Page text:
Violent crimes such as
aggravated assault are typically considered as serious felonies; however, there are instances
where a person may have acted within his or her rights of self-defense.
There are many variations of self-defense laws throughout the nation. While
some states impose a duty to retreat before using force or limit the use
of force to protect real estate property, others do not include this duty
by enacting “stand your ground” laws.
In Texas, the use of force (including the use of deadly force) is justified
if the individual who used force knew, or had reason to believe, that
it was being used against another who was doing any one of the following actions:
- Entering or attempting to enter his or her home, business or vehicle
- Removing or attempting to remove the person from his or her home, business
Committing or attempting to commit murder,
sexual assault, aggravated sexual assault,
robbery, aggravated robbery, or
There are special rules which govern the use of deadly force, such as using
a weapon. In general, you cannot use deadly force unless it’s immediately
necessary to protect against the other individual’s use or attempt
use of deadly force. In other words, you must reasonably believe someone
is attempting to use deadly force against you.
Regarding a “duty to retreat,” a person—who has the right
to be present at the location where the force is used—is not required
to retreat before using force, including deadly force, as long as the
individual did not provoke the person against whom the force is used nor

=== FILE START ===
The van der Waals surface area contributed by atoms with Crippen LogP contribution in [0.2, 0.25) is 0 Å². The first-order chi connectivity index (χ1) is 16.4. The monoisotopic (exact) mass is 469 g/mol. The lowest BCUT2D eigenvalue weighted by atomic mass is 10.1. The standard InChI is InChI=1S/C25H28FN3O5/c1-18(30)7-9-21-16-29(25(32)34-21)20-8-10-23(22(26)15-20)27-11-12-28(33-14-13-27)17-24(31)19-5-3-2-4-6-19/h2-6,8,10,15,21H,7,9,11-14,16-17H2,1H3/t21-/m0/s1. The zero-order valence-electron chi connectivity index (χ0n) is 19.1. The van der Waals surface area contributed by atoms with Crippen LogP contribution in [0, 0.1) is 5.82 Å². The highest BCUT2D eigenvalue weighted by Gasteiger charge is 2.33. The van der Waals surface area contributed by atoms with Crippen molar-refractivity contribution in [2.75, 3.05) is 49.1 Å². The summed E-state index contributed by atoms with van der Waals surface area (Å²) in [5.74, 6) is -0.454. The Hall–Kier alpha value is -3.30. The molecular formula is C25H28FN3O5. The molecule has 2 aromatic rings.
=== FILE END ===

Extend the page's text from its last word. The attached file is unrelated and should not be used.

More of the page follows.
is the person using force engaged in criminal activity (that is not a
Class C misdemeanor). Keep in mind, self-defense in Texas is not allowed
if the person claiming the defense either provoked the individual they
were defending against or was engaged in a criminal activity.
The following are examples of when the use of force is not justified in Texas:
- In response to verbal provocation alone
- If the actor consented to the force used by another
- If the actor provoked the other’s use of unlawful force (unless he
or she abandons or clearly communicates his or her intent to abandon the
encounter and the other continues to use force against the actor).
- If the actor sought an explanation from or discussion with the other individual
while the actor was carrying a weapon or possessing or transporting a weapon.
- To resist an unlawful search or arrest by law enforcement (unless the officer
uses greater force than required before the actor resists and when the
actor reasonably believes the force is immediately necessary to protect
him or herself).
If you’ve killed or seriously injured another person who was a threat
to you, you must consult with an experienced
criminal defense lawyer in Texas. For more information,
request a free consultation with our Bryan criminal defense attorney at
The Law Office of Shane Phelps, P.C. today.